You can compare and contrast yourself – first, here’s 1943’s “Artistry in Rhythm”:

Next, click on the triangle below to play “Artistry in Western Swing” by Tex Williams & His Western Caravan from 1948:

“Artistry in Western Swing”     Tex Williams     1948

In The Jazz of the Southwest:  An Oral History of Western Swing, Jean A. Boyd writes,

“The Western Caravan at this time included Tex Williams (bandleader, vocals, guitar); Smokey Rogers (vocals, guitar, banjo); Deuce Spriggins (vocals, bass); Pedro DePaul (accordian, arranger); Cactus Soldi (fiddle); RexCurlyCall (fiddle); MaxGibbyFidler (fiddle); Johnny Weiss (lead guitar); Ozzie Godson (piano, vibraphone); Muddy Berry (drums); Spike Featherstone (harp); EarlJoaquinMurphey (steel guitar).  [Guitarist] Benny Garcia was also part of the Western Caravan band that recorded the magnificent Artistry in Western Swing album, a western swing response to Stan Kenton’s monumental Artistry in Swing.  Benny recalls that he had to hire jazz flutist Ezzie Morales to play the flute parts on the Kenton arrangements.”

Artistry in Western Swing 78

Stan Kenton:  The Original Wall of Sound

As Jim Gilchrist of The Scotsman points out in his piece, “Bringing Back the Original Wall of Sound,” Stan Kenton gained distinction for his orchestra’s famed Wall of Sound “way before Phil Spector annexed the term.”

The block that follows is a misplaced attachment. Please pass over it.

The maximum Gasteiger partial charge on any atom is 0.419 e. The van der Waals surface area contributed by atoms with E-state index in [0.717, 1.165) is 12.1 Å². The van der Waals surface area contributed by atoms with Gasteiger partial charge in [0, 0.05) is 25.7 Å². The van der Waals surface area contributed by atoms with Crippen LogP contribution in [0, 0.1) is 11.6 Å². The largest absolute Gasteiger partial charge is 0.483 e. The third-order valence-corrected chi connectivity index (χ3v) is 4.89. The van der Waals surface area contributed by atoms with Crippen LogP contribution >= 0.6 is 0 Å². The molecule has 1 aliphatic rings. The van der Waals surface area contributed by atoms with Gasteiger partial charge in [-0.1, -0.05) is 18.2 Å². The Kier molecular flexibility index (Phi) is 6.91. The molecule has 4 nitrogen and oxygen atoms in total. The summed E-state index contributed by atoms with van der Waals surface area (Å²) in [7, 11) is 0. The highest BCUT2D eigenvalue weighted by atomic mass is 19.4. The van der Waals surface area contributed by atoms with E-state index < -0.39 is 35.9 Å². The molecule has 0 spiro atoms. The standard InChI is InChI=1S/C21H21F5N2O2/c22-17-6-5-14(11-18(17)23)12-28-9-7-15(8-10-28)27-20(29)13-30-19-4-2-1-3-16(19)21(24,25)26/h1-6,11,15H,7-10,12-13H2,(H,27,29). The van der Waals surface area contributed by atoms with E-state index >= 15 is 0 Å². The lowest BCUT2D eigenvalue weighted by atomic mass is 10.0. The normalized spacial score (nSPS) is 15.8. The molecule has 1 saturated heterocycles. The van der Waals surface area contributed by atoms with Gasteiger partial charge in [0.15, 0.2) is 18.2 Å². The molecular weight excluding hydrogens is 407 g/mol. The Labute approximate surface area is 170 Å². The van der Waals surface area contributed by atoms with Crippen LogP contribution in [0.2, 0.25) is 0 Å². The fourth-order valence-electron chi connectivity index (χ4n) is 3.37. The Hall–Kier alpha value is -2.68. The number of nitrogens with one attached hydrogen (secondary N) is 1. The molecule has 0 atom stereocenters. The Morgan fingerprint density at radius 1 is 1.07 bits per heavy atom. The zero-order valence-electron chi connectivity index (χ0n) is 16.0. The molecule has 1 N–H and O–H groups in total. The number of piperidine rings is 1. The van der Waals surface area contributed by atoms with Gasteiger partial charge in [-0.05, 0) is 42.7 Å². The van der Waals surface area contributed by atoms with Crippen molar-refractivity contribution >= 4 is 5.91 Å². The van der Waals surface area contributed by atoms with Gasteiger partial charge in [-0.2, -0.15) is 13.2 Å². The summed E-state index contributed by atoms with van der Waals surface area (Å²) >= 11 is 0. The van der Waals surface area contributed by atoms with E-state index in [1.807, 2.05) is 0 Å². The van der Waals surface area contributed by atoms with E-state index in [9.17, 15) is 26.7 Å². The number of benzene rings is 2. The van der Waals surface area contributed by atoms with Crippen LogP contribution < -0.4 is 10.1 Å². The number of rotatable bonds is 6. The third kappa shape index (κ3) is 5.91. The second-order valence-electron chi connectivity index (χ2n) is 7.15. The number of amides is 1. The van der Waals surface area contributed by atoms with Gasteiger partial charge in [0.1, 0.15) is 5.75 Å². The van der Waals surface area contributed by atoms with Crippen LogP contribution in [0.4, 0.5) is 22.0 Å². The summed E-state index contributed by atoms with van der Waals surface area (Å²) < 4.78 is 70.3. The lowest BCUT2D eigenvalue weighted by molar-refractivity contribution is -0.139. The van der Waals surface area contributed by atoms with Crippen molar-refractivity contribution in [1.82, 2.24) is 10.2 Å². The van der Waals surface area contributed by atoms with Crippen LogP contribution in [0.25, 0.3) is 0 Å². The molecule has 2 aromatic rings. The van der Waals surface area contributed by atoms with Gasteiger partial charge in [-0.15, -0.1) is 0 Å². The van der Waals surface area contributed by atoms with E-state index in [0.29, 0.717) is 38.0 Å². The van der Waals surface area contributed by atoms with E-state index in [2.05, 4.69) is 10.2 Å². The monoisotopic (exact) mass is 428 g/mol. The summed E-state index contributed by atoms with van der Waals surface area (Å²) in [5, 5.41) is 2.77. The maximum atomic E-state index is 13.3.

“My Name is Nobody”: Soundtrack for a Cipher

I would love to know exactly how Ennio Morricone instructed his vocalists to yip and mew and emit all sorts of silly sounds, as on the title track to the 1973 Sergio Leone film, Il Mio Nome è Nessuno (My Name Is Nobody):

Vimeo lists musician credits for this soundtrack album – including a whistler, I love it:

Voice: Edda Dell ‘Orso & Franco Cosacchi

Whistle: Alessandro Alessandroni

Choir:  I Cantori Moderni Di Alessandroni

Flute: Marianne Eckstein

Mouth Organ: Franco De Lelio

Trumpet: Gino Agostinelli

Guitar: Bruno Battisti D’Amario

12 Strings Guitar: Silvano Chimenti

Piano & Keyboards: Arnaldo Graziosi

Synthesizer: Giorgio Carnini

Percussions: Vincenzo Restuccia

*

Henry Fonda plays an aging gunslinger who wants to retire peacefully in Europe

Il Mio Nome e Nessuno album cover